Engineering, B.S. Materials Joining Concentration (MJE)
Requirements List for 2013-2014About the School of Engineering and Engineering Technology - About the Department of Engineering - Major Program
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| BIBL 1033 Biblical Literature |
This survey provides an overall perspective for understanding the Bible within its historical and cultural setting. The course will focus on the reading of significant portions of the Bible so that students may grasp the framework and themes of the Old and New Testaments as well as the relationship between the Testaments. Throughout the course students will also develop skills in interpreting and applying the Bible to contemporary situations. Class 3.
| BIBL 1043 Biblical Foundations For Living (L) |
An introductory course highlighting the relationship between Biblical teaching and contemporary Christian living. This initial experience in the integration of faith and learning focuses on principles of Biblical interpretation and application. Students learn how to interpret core Biblical passages so as to give guidance for some of the tough issues Christians face today. Class 3.
| BIBL Jr.-Sr. Level Elective |
Any Junior or Senior (3000 or 4000) level Bible (BIBL) course. Class 3.
| BIBL Jr.-Sr. Level Elective |
Any Junior or Senior (3000 or 4000) level Bible (BIBL) course. Class 3.
| BUSI 3003 Foundations of Business for Engineers |
An overview of the aspects of business important to engineering. The course centers on the business competencies of management, finance, and marketing taught through a foundation of ethical leadership. In addition, students will learn a conceptual and practical framework for entrepreneurial endeavors within technology-based companies. Class 3. Or ENGR 4653 (recommended for engineering graduate school)
| CHEM 1111 General Chemistry I Laboratory |
Laboratory work to be taken concurrently with CHEM 1113. Lab 3. Corequisite: CHEM 1113.
| CHEM 1113 General Chemistry I |
Examines all the general areas of modern chemistry. Included are atomic and molecular structure, periodic classification of the elements, acids and bases, solutions, thermodynamics, kinetics, electrochemistry, descriptive inorganic chemistry, nuclear chemistry, and an introduction to organic and biochemistry. Class 3. Prerequisite: MATH 1123. Corequisite: CHEM 1111.
| COMM 1113 Introduction To Speech Communication |
A study of basic oral communication principles, including verbal and nonverbal language, listening, group dynamics, and public speaking. Emphasis is upon application of these principles in the sending and receiving of different types of oral discourse. Class 3.
| EEGR 2051 Circuits and Measurements Lab |
Introduction to instrumentation, data collection and analysis, and report writing. Use of test equipment for electrical and mechanical measurements. Lab 3. Corequisite: EEGR2053 Minimum grade of 'C' required.
| EEGR 2053 Electric Circuits |
Principles of linear networks covering the laws of circuit theory that apply to such networks, including elements of network topology, mesh currents and node voltages, network theorems, op-amps, energy and power, basic concepts of transient response of R-L and R-C networks to a unit pulse driving function, steady state sinusoidal voltage and current, including polyphase circuits, mutual coupling, and ideal transformers. Class 3. Prerequisite: MATH 2013. Corequisites: EEGR 2051 Minimum grade of 'C' required.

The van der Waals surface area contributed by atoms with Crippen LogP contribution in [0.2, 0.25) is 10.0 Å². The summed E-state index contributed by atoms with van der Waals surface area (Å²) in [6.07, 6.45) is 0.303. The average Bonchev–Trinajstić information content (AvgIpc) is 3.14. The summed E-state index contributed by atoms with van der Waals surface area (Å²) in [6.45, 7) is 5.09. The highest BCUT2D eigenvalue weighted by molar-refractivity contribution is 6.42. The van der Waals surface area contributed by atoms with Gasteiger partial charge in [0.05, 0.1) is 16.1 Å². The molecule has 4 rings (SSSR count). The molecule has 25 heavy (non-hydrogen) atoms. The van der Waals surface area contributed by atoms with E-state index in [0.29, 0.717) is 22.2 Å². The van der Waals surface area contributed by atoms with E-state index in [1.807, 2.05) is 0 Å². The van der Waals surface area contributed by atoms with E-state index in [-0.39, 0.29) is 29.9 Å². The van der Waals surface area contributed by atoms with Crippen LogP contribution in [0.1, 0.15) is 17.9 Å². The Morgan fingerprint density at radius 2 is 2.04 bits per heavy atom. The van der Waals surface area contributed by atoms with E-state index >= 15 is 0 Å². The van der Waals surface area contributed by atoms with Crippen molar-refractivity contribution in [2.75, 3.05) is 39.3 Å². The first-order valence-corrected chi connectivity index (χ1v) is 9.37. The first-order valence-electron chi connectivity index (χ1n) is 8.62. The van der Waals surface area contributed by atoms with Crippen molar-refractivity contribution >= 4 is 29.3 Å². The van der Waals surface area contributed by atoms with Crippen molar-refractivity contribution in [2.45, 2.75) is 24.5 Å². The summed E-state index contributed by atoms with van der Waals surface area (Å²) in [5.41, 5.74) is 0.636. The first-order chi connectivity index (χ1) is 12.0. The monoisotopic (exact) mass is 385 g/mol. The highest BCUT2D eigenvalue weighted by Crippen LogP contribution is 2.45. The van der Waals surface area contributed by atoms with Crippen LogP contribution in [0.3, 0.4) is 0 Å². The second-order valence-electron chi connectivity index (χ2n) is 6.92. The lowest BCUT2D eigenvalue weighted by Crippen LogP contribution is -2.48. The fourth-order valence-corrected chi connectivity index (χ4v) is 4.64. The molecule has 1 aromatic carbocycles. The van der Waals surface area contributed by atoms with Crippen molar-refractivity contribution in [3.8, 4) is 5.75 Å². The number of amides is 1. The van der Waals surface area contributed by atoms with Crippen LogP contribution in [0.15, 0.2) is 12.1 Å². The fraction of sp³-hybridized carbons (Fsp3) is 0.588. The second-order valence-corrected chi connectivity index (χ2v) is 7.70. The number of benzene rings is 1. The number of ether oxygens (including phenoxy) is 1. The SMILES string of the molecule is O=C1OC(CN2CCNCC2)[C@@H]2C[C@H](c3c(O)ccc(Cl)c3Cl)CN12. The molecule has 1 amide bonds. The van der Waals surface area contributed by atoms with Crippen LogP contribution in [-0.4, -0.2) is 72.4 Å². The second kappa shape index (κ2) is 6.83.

| ENGL 1013 English Composition I |
A study of effective writing, reading, and speaking. Emphasis is on effective personal and expository writing. (This course must be completed before reaching Junior standing.) Class 3. Prerequisite: Qualification on ACT or SAT exam or completion of ENGL 1004 with a grade of D..
| ENGL 1023 English Composition II |
A study of argumentation/logic and writing for the professions with an emphasis on using the personal computer to plan, draft, and revise written projects. Each student is required to write a fully documented research paper and give oral presentations in class. (This course must be completed before reaching Junior standing.) Class 3. Prerequisite: Completion of ENGL 1004 with a grade of C or better or ENGL 1013..
| ENGL Literature Elective |
Any ENGL 2000+ level courses <b><u>except</u></b>:
ENGL 2011 Applied Journalism
ENGL 2603 Creative Writing
ENGL 3213 Technical Writing
ENGL 3223 Advanced Grammar and Composition
ENGL 3403 Journalism-Publications
ENGL 3413 Visual Literacy
ENGL 3931 English Internship
ENGL 4023 Writing for Digital Media
ENGL 4913 Literary Criticism
ENGL 4923 History of the English Language
ENGL 4931 Digital Writing Practicum Class 3.
| ENGR 1311 Manufacturing Processes Laboratory |
Lab experience in basic manufacturing processes including materials separation and materials joining processes including mechanical and thermal processes. Safety issues and the use of precision measuring devices are stressed. Lab 3.
| ENGR 1513 Introduction to Engineering Practice I |
An introduction to engineering as a career, including problem solving, engineering disciplines, design, teamwork, and communication. An introduction to engineering graphics is included, with an emphasis on solids modeling. Class 2. Lab 3. (Fall)
| ENGR 1523 Introduction to Engineering Practice II |
An introduction to the engineering design process, including teamwork development, ethics, professionalism, and reporting. Class 2. Lab 3. Prerequisite: ENGR1513. (Spring)
| ENGR 2313 Materials Engineering |
Atomic nature of materials including atomic structure, atomic and molecular bonding, crystalline and noncrystalline structures, imperfections, and electronic properties. Basic material properties of metals, organics, and ceramics. Solutions, phase relationships, reactions, modification of properties, stability of materials in service, and composite materials. Class 3. Prerequisites: CHEM 1111, CHEM 1113, and PHYS 2013 or PHYS 1113.